Golf coach almost always a temp job

May, 11, 2010

I heard a revealing story while roaming the practice range at TPC Sawgrass before last week's Players Championship that serves to define the complexity of the golfer-instructor relationship in general, and helps to explain the fragility of the prior affiliation between Tiger Woods and Hank Haney, which ended Monday.

There is a PGA Tour player who isn't a complete unknown, but can certainly be classified as more "rank-and-file" than "superstar." This guy had been struggling with his swing, so Monday he called his agent and asked if he knew of anyone who could be of assistance.

The agent believed he had just the right man for the job, forging a relationship between the pro and a veteran instructor the next day. Everything clicked right away, as the player started hitting the ball straighter and longer, the new swing tips paying immediate dividends.

And they all lived happily ever after, right? Not exactly.

One day after this practice session, the player informed the instructor that his services would no longer be needed, that the coach had triggered a better move through the ball, but he was reluctant to introduce any further swing thoughts on the course.

And so 24 hours after the player and coach began working together, the latter was summarily dismissed and told "thanks, but no thanks," in regard to a long-term commitment.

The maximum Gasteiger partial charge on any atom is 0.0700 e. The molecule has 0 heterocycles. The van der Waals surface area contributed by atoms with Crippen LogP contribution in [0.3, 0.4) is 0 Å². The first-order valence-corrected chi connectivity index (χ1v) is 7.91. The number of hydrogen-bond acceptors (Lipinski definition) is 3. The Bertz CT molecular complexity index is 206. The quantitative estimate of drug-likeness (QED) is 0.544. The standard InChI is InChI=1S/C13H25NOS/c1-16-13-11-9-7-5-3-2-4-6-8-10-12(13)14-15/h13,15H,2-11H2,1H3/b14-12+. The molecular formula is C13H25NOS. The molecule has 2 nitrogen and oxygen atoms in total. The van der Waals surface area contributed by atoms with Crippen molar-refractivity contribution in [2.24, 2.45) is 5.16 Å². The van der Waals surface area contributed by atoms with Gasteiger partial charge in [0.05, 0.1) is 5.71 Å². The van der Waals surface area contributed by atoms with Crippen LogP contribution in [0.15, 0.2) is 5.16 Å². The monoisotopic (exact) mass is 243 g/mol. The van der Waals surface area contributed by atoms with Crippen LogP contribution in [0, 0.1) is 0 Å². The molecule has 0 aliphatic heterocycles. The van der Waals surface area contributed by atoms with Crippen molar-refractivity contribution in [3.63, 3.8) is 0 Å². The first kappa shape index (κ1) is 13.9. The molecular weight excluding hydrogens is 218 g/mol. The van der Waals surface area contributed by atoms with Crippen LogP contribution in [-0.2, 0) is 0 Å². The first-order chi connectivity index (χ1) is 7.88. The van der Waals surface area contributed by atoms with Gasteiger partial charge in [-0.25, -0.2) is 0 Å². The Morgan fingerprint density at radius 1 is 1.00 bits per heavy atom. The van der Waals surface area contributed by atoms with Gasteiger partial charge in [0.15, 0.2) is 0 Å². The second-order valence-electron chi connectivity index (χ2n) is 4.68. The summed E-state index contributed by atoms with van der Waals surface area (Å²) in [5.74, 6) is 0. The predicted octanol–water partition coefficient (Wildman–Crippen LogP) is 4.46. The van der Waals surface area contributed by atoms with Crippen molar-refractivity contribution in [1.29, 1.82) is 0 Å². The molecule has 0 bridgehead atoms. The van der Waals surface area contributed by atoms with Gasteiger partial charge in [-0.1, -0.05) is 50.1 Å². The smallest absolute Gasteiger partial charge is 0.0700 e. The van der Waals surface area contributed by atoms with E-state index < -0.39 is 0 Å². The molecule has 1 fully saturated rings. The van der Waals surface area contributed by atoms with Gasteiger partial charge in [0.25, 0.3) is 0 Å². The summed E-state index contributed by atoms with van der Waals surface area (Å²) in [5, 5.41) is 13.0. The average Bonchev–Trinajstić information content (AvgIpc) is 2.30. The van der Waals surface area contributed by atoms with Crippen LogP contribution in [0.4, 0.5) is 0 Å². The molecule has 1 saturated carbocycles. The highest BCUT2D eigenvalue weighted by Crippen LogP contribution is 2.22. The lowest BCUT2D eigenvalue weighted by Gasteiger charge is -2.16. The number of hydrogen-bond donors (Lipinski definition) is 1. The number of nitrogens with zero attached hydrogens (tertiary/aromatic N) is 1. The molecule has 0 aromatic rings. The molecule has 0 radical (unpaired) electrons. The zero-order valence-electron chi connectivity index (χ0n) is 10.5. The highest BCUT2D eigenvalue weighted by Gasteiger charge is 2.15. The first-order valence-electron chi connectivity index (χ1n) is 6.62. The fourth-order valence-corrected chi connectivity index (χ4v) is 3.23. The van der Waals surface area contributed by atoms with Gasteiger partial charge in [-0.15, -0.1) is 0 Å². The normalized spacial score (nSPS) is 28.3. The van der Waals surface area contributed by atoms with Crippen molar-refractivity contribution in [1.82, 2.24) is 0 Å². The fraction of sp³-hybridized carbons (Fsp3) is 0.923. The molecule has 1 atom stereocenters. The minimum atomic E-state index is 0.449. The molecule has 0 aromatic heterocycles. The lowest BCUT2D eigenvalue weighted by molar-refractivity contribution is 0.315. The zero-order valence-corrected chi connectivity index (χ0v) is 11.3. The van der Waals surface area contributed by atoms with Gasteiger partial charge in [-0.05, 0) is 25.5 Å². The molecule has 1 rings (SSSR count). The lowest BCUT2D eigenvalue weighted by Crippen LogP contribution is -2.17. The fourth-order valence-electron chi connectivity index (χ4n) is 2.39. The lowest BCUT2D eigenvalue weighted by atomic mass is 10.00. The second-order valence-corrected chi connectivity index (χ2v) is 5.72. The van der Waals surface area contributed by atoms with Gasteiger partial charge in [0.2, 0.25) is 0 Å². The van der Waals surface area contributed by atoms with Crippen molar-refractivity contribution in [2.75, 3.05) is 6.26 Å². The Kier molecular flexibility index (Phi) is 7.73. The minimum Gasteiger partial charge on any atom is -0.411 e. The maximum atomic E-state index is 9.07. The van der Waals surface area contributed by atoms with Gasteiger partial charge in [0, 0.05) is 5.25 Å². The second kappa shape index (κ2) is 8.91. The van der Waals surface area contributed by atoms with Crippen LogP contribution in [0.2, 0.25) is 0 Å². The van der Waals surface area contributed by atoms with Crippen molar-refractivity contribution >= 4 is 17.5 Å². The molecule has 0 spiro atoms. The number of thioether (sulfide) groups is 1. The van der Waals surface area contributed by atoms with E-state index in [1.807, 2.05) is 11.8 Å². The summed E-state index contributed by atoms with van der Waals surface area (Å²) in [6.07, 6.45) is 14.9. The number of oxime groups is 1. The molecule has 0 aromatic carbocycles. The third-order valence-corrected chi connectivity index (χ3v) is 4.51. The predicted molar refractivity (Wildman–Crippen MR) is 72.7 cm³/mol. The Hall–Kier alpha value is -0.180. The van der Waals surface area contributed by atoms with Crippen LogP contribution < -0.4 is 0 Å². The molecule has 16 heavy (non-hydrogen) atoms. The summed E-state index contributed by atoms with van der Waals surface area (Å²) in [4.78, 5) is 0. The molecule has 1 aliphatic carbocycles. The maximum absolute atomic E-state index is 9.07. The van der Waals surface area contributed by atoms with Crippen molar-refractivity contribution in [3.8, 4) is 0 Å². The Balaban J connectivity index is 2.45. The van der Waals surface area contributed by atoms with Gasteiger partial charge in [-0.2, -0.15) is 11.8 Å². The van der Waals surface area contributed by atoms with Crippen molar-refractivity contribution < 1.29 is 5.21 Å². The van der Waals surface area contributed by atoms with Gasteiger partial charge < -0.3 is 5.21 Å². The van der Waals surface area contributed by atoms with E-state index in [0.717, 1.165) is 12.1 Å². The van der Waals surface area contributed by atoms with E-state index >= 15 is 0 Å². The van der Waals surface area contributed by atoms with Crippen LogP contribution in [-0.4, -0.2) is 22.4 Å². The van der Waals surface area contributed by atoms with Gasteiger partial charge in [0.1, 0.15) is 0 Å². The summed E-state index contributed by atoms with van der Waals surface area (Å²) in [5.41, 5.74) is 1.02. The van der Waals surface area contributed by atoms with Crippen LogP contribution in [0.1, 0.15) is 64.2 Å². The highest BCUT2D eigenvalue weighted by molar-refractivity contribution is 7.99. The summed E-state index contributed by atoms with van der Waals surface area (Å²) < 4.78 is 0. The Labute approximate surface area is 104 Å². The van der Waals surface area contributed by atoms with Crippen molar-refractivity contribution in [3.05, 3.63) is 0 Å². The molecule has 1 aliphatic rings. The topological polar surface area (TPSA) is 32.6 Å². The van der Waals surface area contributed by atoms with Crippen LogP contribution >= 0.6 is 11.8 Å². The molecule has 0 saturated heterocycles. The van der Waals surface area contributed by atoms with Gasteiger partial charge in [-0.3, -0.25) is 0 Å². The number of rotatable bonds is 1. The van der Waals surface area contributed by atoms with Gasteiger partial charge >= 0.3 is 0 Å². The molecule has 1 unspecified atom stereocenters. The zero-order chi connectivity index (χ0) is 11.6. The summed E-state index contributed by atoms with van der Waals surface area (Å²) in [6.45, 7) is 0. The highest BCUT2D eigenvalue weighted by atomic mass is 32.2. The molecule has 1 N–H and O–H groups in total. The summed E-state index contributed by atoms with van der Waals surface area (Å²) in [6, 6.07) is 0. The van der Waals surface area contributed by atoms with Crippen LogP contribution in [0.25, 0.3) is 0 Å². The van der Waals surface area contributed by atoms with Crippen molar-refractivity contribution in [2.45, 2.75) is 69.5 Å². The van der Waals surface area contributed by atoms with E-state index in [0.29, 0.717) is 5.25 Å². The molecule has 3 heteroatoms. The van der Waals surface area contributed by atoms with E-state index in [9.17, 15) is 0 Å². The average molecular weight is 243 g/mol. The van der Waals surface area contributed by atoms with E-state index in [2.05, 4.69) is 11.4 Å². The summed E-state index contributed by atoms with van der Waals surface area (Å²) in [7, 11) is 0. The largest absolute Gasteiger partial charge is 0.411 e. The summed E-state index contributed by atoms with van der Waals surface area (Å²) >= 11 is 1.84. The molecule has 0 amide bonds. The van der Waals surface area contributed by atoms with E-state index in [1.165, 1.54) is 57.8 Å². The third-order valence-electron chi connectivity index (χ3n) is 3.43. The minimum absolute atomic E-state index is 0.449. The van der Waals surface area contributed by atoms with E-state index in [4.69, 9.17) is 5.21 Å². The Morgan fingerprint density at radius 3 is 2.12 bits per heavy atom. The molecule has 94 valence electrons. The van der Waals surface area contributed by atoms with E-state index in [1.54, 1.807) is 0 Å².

Moral of the story: These relationships are tenuous at best; always temporary no matter how long they last.

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Scott Halleran/Getty ImagesDuring his time coaching Tiger Woods, Hank Haney helped the No. 1-ranked player earn 32 official PGA Tour victories, including six major championships.

That should put into proper prospective news about the Woods-Haney marriage coming to an abrupt conclusion, though it doesn't mean we shouldn't be surprised about it.

They began working together in late 2003 via a recommendation from one of Haney's other pupils, Mark O'Meara, who is also a close friend of Woods. Together, Woods and Haney teamed for 32 official PGA Tour victories, including six major championships, often amid rumors that the instructor's job was on shaky ground.